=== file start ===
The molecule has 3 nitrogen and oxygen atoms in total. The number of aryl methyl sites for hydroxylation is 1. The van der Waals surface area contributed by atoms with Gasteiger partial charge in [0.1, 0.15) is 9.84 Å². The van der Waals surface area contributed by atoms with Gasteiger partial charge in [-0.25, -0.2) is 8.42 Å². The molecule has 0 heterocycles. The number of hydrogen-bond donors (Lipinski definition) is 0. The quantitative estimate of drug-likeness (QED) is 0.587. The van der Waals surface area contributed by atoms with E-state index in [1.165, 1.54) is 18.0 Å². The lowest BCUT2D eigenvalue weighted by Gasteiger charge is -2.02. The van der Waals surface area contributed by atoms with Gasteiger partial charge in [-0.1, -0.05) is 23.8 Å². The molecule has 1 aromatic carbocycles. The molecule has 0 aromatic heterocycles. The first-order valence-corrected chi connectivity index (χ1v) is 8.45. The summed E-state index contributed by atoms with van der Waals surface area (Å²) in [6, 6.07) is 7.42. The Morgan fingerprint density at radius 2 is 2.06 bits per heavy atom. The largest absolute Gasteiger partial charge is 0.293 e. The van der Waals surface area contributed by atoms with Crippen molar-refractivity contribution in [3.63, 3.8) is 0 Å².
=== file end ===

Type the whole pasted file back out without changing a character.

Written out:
The molecule has 3 nitrogen and oxygen atoms in total. The number of aryl methyl sites for hydroxylation is 1. The van der Waals surface area contributed by atoms with Gasteiger partial charge in [0.1, 0.15) is 9.84 Å². The van der Waals surface area contributed by atoms with Gasteiger partial charge in [-0.25, -0.2) is 8.42 Å². The molecule has 0 heterocycles. The number of hydrogen-bond donors (Lipinski definition) is 0. The quantitative estimate of drug-likeness (QED) is 0.587. The van der Waals surface area contributed by atoms with E-state index in [1.165, 1.54) is 18.0 Å². The lowest BCUT2D eigenvalue weighted by Gasteiger charge is -2.02. The van der Waals surface area contributed by atoms with Gasteiger partial charge in [-0.1, -0.05) is 23.8 Å². The molecule has 1 aromatic carbocycles. The molecule has 0 aromatic heterocycles. The first-order valence-corrected chi connectivity index (χ1v) is 8.45. The summed E-state index contributed by atoms with van der Waals surface area (Å²) in [6, 6.07) is 7.42. The Morgan fingerprint density at radius 2 is 2.06 bits per heavy atom. The largest absolute Gasteiger partial charge is 0.293 e. The van der Waals surface area contributed by atoms with Crippen molar-refractivity contribution in [3.63, 3.8) is 0 Å².